UK jobs market: still no signs of real improvement
15 May 2013
Nigel Meager, Director of the Institute for Employment Studies, comments on today's ONS Labour Market Statistics:
‘Today’s data release from the Office of National Statistics once again contains very little in the way of good news on the jobs front.
‘Most headline indicators are worse than the previous quarter’s, although the changes in most cases are quite small. Looking over a slightly longer period, the labour market has been essentially flat for the last four years, and the latest figures suggest no likelihood of early improvement.
‘In particular, the total numbers in employment fell over the quarter (by 43,000), and the much-trumpeted jobs growth seen last year seems to have fizzled out, with employment falling for two successive quarters. Both unemployment and economic inactivity increased over the quarter, representing an increase of over 60,000 in people not in work.
‘It’s worth noting that unemployment, which surged by nearly a million at the beginning of the recession, has been stuck at or around the 2.52 million mark for just over four years now. Looking ahead, there are more public sector job losses in the pipeline as spending reductions continue to bite, so turning this poor unemployment performance around will depend almost entirely on job creation in the private sector. Unfortunatel,y the stagnant GDP figures do not provide much optimism on this front. Even when real output growth returns, it may take a while to feed through into significant creation of new jobs, because there are record levels of under-employment with large numbers of people in work willing, or even desperate, to increase their working hours.
‘Politicians and others keen to grasp at straws in the latest data may focus on the small fall in the unemployed claimant count (by 7,300), but it’s difficult to draw strong conclusions from this measure which has been heavily influenced by changes in benefit administration and eligibility conditions. Like the headline unemployment figure the claimant count has been essentially flat (at around 1.5 million) for over four years, and the latest small movements don’t change this picture.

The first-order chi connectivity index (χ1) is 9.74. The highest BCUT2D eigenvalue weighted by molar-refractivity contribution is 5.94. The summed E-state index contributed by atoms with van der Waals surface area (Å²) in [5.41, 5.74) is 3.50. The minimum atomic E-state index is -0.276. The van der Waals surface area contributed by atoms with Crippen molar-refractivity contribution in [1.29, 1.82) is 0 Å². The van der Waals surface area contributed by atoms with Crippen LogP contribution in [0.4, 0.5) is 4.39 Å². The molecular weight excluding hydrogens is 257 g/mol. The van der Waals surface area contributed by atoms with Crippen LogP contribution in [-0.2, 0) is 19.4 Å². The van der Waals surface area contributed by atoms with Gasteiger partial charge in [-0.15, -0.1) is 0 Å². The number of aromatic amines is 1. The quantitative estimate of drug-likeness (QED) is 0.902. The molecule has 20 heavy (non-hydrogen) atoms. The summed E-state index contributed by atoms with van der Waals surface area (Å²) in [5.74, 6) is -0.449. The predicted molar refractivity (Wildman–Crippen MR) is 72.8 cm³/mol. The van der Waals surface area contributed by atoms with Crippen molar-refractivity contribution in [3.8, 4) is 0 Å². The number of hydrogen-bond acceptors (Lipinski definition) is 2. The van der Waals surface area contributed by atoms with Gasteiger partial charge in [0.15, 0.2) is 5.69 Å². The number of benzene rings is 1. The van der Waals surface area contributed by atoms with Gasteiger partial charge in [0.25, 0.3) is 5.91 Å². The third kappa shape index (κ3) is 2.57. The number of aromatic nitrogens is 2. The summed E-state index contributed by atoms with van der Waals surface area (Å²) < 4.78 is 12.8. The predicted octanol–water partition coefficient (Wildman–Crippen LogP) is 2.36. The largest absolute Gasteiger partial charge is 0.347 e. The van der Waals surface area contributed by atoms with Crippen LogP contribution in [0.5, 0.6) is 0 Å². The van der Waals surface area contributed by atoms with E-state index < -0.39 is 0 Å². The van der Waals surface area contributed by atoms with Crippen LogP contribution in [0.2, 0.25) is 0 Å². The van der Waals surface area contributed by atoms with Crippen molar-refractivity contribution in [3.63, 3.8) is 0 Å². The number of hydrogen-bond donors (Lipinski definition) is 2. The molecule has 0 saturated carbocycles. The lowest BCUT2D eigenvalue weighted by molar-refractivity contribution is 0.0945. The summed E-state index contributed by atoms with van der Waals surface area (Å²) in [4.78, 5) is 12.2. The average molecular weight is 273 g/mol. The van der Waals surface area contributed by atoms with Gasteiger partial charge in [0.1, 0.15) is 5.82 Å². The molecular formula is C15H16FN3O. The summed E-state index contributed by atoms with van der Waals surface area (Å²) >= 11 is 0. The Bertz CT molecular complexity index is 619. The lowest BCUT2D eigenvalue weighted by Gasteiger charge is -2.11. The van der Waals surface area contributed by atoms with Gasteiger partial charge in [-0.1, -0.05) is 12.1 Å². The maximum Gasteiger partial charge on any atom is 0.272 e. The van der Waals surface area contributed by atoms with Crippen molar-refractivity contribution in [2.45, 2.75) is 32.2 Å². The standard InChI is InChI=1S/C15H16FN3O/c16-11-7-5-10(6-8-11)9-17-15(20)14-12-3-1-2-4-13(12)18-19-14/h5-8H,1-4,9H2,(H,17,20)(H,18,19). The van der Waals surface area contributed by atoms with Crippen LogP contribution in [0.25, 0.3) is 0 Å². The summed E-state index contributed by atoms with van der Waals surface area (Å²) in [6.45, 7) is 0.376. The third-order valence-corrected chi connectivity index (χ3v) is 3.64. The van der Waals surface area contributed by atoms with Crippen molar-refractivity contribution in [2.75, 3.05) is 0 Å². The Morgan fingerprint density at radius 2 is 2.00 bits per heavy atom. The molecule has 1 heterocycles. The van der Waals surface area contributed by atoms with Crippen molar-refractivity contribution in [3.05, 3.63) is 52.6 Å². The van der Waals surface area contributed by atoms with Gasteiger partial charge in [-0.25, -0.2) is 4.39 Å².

‘The only real crumb of comfort is that recent months have shown a small but steady increase in job vacancies in the economy, and that trend continued in the most recent figures. The number of unemployed people chasing each vacancy now stands at 5.0, which is down from its peak of 5.8 in late 2011, but still far above its pre-recession levels of just over two unemployed per job vacancy, and there’s no evidence of it yet feeding through into a reduction in total unemployment.’
The Institute for Employment Studies is the UK’s leading independent, not-for-profit centre for research and evidence-based consultancy on employment, the labour market, and HR policy and practice.
About Nigel Meager
Nigel is a labour economist by training, and a well-established international expert on labour market and employment policy issues. He has worked at IES since 1984, following posts at the Universities of Bath and Glasgow. He has been Director of the Institute since 2004. He has a long and varied research track record covering the functioning of national, regional and local labour markets, unemployment, skill shortages, labour market flexibility, changing patterns of work and equal opportunity policies and practices.
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